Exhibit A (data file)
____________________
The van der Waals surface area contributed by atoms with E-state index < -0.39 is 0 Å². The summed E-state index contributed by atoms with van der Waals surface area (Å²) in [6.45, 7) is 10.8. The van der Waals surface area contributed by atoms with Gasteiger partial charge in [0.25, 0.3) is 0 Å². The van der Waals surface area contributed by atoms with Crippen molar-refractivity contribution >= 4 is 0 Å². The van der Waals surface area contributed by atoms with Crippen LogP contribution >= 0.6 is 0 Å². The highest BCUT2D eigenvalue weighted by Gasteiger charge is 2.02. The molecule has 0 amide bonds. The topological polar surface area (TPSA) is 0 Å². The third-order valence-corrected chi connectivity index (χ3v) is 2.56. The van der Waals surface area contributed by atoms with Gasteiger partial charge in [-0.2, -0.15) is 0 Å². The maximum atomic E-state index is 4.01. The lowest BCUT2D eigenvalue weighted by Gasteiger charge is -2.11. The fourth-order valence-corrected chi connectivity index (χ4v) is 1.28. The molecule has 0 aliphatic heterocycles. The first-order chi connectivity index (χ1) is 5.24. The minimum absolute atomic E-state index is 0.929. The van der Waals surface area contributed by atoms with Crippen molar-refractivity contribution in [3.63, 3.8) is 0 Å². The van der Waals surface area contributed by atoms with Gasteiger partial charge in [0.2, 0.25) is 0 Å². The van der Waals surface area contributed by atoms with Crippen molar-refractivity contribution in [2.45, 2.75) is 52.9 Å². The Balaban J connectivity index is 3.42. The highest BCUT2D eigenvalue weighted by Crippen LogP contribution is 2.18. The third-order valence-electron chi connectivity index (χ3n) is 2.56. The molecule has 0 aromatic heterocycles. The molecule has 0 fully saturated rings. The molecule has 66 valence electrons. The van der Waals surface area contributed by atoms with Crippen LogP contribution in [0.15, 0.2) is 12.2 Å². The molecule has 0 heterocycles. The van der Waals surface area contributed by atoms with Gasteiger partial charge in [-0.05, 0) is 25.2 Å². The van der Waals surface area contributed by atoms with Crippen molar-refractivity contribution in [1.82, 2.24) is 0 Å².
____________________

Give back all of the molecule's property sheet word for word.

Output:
The van der Waals surface area contributed by atoms with E-state index < -0.39 is 0 Å². The summed E-state index contributed by atoms with van der Waals surface area (Å²) in [6.45, 7) is 10.8. The van der Waals surface area contributed by atoms with Gasteiger partial charge in [0.25, 0.3) is 0 Å². The van der Waals surface area contributed by atoms with Crippen molar-refractivity contribution >= 4 is 0 Å². The van der Waals surface area contributed by atoms with Crippen LogP contribution >= 0.6 is 0 Å². The highest BCUT2D eigenvalue weighted by Gasteiger charge is 2.02. The molecule has 0 amide bonds. The topological polar surface area (TPSA) is 0 Å². The third-order valence-corrected chi connectivity index (χ3v) is 2.56. The van der Waals surface area contributed by atoms with Gasteiger partial charge in [-0.2, -0.15) is 0 Å². The maximum atomic E-state index is 4.01. The lowest BCUT2D eigenvalue weighted by Gasteiger charge is -2.11. The fourth-order valence-corrected chi connectivity index (χ4v) is 1.28. The molecule has 0 aliphatic heterocycles. The first-order chi connectivity index (χ1) is 5.24. The minimum absolute atomic E-state index is 0.929. The van der Waals surface area contributed by atoms with Crippen molar-refractivity contribution in [3.63, 3.8) is 0 Å². The van der Waals surface area contributed by atoms with Gasteiger partial charge in [0.2, 0.25) is 0 Å². The van der Waals surface area contributed by atoms with Crippen molar-refractivity contribution in [2.45, 2.75) is 52.9 Å². The Balaban J connectivity index is 3.42. The highest BCUT2D eigenvalue weighted by Crippen LogP contribution is 2.18. The third-order valence-electron chi connectivity index (χ3n) is 2.56. The molecule has 0 aromatic heterocycles. The molecule has 0 fully saturated rings. The molecule has 66 valence electrons. The van der Waals surface area contributed by atoms with Crippen LogP contribution in [0.15, 0.2) is 12.2 Å². The molecule has 0 heterocycles. The van der Waals surface area contributed by atoms with Gasteiger partial charge in [-0.05, 0) is 25.2 Å². The van der Waals surface area contributed by atoms with Crippen molar-refractivity contribution in [1.82, 2.24) is 0 Å².